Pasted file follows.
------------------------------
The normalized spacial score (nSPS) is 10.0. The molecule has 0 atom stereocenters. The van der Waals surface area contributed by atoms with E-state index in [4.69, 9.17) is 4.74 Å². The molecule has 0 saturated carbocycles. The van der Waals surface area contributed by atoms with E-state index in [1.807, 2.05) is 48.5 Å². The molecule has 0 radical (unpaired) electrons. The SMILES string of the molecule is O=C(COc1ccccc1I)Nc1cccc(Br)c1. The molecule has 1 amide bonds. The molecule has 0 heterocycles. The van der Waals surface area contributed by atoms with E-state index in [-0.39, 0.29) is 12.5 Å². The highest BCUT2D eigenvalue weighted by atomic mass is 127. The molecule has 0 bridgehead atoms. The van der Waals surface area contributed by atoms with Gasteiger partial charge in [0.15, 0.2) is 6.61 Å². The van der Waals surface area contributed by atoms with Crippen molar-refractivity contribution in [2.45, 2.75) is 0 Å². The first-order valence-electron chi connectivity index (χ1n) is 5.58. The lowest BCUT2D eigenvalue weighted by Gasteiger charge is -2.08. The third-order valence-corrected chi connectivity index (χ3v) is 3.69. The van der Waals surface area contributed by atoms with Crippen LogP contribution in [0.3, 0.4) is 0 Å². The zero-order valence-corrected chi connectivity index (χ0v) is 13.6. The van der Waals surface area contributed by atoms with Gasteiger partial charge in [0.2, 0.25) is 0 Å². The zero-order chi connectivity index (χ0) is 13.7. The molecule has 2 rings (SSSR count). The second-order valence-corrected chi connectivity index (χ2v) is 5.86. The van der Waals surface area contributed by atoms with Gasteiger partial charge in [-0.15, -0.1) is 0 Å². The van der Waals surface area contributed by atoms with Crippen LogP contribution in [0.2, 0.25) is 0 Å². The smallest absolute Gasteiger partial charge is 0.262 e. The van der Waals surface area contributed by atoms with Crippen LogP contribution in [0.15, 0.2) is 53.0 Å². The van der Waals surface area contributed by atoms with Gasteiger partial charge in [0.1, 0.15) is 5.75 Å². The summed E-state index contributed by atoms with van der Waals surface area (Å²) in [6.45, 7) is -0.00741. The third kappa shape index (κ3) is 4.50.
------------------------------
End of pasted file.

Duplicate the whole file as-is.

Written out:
The normalized spacial score (nSPS) is 10.0. The molecule has 0 atom stereocenters. The van der Waals surface area contributed by atoms with E-state index in [4.69, 9.17) is 4.74 Å². The molecule has 0 saturated carbocycles. The van der Waals surface area contributed by atoms with E-state index in [1.807, 2.05) is 48.5 Å². The molecule has 0 radical (unpaired) electrons. The SMILES string of the molecule is O=C(COc1ccccc1I)Nc1cccc(Br)c1. The molecule has 1 amide bonds. The molecule has 0 heterocycles. The van der Waals surface area contributed by atoms with E-state index in [-0.39, 0.29) is 12.5 Å². The highest BCUT2D eigenvalue weighted by atomic mass is 127. The molecule has 0 bridgehead atoms. The van der Waals surface area contributed by atoms with Gasteiger partial charge in [0.15, 0.2) is 6.61 Å². The van der Waals surface area contributed by atoms with Crippen molar-refractivity contribution in [2.45, 2.75) is 0 Å². The first-order valence-electron chi connectivity index (χ1n) is 5.58. The lowest BCUT2D eigenvalue weighted by Gasteiger charge is -2.08. The third-order valence-corrected chi connectivity index (χ3v) is 3.69. The van der Waals surface area contributed by atoms with Crippen LogP contribution in [0.3, 0.4) is 0 Å². The zero-order valence-corrected chi connectivity index (χ0v) is 13.6. The van der Waals surface area contributed by atoms with Gasteiger partial charge in [0.2, 0.25) is 0 Å². The zero-order chi connectivity index (χ0) is 13.7. The molecule has 2 rings (SSSR count). The second-order valence-corrected chi connectivity index (χ2v) is 5.86. The van der Waals surface area contributed by atoms with Gasteiger partial charge in [-0.15, -0.1) is 0 Å². The van der Waals surface area contributed by atoms with Crippen LogP contribution in [0.2, 0.25) is 0 Å². The smallest absolute Gasteiger partial charge is 0.262 e. The van der Waals surface area contributed by atoms with Crippen LogP contribution in [0.15, 0.2) is 53.0 Å². The van der Waals surface area contributed by atoms with Gasteiger partial charge in [0.1, 0.15) is 5.75 Å². The summed E-state index contributed by atoms with van der Waals surface area (Å²) in [6.45, 7) is -0.00741. The third kappa shape index (κ3) is 4.50.